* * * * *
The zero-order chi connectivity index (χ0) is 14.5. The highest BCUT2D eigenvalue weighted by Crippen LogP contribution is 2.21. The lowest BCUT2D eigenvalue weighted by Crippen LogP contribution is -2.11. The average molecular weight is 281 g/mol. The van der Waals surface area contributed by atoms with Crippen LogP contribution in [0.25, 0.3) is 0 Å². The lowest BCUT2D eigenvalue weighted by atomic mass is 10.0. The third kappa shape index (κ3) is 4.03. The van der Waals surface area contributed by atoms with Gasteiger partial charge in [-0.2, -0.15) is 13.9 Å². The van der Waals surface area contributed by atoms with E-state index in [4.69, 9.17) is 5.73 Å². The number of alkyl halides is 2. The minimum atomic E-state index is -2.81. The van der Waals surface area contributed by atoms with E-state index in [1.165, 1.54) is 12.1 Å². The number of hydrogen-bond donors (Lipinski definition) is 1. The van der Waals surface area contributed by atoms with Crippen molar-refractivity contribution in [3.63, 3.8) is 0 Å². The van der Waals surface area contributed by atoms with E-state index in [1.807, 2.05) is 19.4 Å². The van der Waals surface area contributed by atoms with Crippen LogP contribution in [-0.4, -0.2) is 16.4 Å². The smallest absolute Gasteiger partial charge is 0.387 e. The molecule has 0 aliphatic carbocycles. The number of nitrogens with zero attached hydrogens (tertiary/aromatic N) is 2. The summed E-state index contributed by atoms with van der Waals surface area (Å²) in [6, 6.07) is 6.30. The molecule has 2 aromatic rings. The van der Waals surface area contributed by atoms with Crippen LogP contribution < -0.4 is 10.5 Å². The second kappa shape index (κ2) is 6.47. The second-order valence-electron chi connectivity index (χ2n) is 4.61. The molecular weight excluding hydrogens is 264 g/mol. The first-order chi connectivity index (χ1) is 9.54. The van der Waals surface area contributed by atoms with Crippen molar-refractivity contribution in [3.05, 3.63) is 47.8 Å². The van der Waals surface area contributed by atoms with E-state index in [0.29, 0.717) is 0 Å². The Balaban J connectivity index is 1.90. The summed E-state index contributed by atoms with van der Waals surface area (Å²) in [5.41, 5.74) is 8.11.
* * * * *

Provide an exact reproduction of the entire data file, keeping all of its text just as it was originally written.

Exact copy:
The zero-order chi connectivity index (χ0) is 14.5. The highest BCUT2D eigenvalue weighted by Crippen LogP contribution is 2.21. The lowest BCUT2D eigenvalue weighted by Crippen LogP contribution is -2.11. The average molecular weight is 281 g/mol. The van der Waals surface area contributed by atoms with Crippen LogP contribution in [0.25, 0.3) is 0 Å². The lowest BCUT2D eigenvalue weighted by atomic mass is 10.0. The third kappa shape index (κ3) is 4.03. The van der Waals surface area contributed by atoms with Gasteiger partial charge in [-0.2, -0.15) is 13.9 Å². The van der Waals surface area contributed by atoms with E-state index in [4.69, 9.17) is 5.73 Å². The number of alkyl halides is 2. The minimum atomic E-state index is -2.81. The van der Waals surface area contributed by atoms with E-state index in [1.165, 1.54) is 12.1 Å². The number of hydrogen-bond donors (Lipinski definition) is 1. The van der Waals surface area contributed by atoms with Crippen molar-refractivity contribution in [3.63, 3.8) is 0 Å². The van der Waals surface area contributed by atoms with E-state index in [1.807, 2.05) is 19.4 Å². The van der Waals surface area contributed by atoms with Crippen LogP contribution in [-0.4, -0.2) is 16.4 Å². The smallest absolute Gasteiger partial charge is 0.387 e. The molecule has 0 aliphatic carbocycles. The number of nitrogens with zero attached hydrogens (tertiary/aromatic N) is 2. The summed E-state index contributed by atoms with van der Waals surface area (Å²) in [6, 6.07) is 6.30. The molecule has 2 aromatic rings. The van der Waals surface area contributed by atoms with Crippen LogP contribution < -0.4 is 10.5 Å². The second kappa shape index (κ2) is 6.47. The second-order valence-electron chi connectivity index (χ2n) is 4.61. The molecular weight excluding hydrogens is 264 g/mol. The first-order chi connectivity index (χ1) is 9.54. The van der Waals surface area contributed by atoms with Crippen molar-refractivity contribution in [3.05, 3.63) is 47.8 Å². The van der Waals surface area contributed by atoms with E-state index in [0.29, 0.717) is 0 Å². The Balaban J connectivity index is 1.90. The summed E-state index contributed by atoms with van der Waals surface area (Å²) in [5.41, 5.74) is 8.11.